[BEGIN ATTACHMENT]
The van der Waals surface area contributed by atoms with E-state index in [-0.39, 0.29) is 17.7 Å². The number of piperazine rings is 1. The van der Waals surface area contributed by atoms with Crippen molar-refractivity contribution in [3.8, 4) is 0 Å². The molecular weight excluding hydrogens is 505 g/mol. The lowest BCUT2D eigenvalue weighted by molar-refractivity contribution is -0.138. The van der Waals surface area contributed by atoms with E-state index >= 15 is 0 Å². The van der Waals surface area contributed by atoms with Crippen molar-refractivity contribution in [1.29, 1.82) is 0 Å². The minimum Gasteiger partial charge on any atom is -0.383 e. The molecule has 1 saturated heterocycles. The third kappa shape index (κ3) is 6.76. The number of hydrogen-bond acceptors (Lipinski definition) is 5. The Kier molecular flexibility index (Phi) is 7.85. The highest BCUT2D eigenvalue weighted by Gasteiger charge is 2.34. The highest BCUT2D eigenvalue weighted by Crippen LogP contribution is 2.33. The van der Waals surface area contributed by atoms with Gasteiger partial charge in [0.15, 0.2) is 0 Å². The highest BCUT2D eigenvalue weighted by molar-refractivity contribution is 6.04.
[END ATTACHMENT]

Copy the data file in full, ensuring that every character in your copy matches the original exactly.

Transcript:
The van der Waals surface area contributed by atoms with E-state index in [-0.39, 0.29) is 17.7 Å². The number of piperazine rings is 1. The van der Waals surface area contributed by atoms with Crippen molar-refractivity contribution in [3.8, 4) is 0 Å². The molecular weight excluding hydrogens is 505 g/mol. The lowest BCUT2D eigenvalue weighted by molar-refractivity contribution is -0.138. The van der Waals surface area contributed by atoms with E-state index >= 15 is 0 Å². The van der Waals surface area contributed by atoms with Crippen molar-refractivity contribution in [1.29, 1.82) is 0 Å². The minimum Gasteiger partial charge on any atom is -0.383 e. The molecule has 1 saturated heterocycles. The third kappa shape index (κ3) is 6.76. The number of hydrogen-bond acceptors (Lipinski definition) is 5. The Kier molecular flexibility index (Phi) is 7.85. The highest BCUT2D eigenvalue weighted by Gasteiger charge is 2.34. The highest BCUT2D eigenvalue weighted by Crippen LogP contribution is 2.33. The van der Waals surface area contributed by atoms with Gasteiger partial charge in [0.15, 0.2) is 0 Å². The highest BCUT2D eigenvalue weighted by molar-refractivity contribution is 6.04.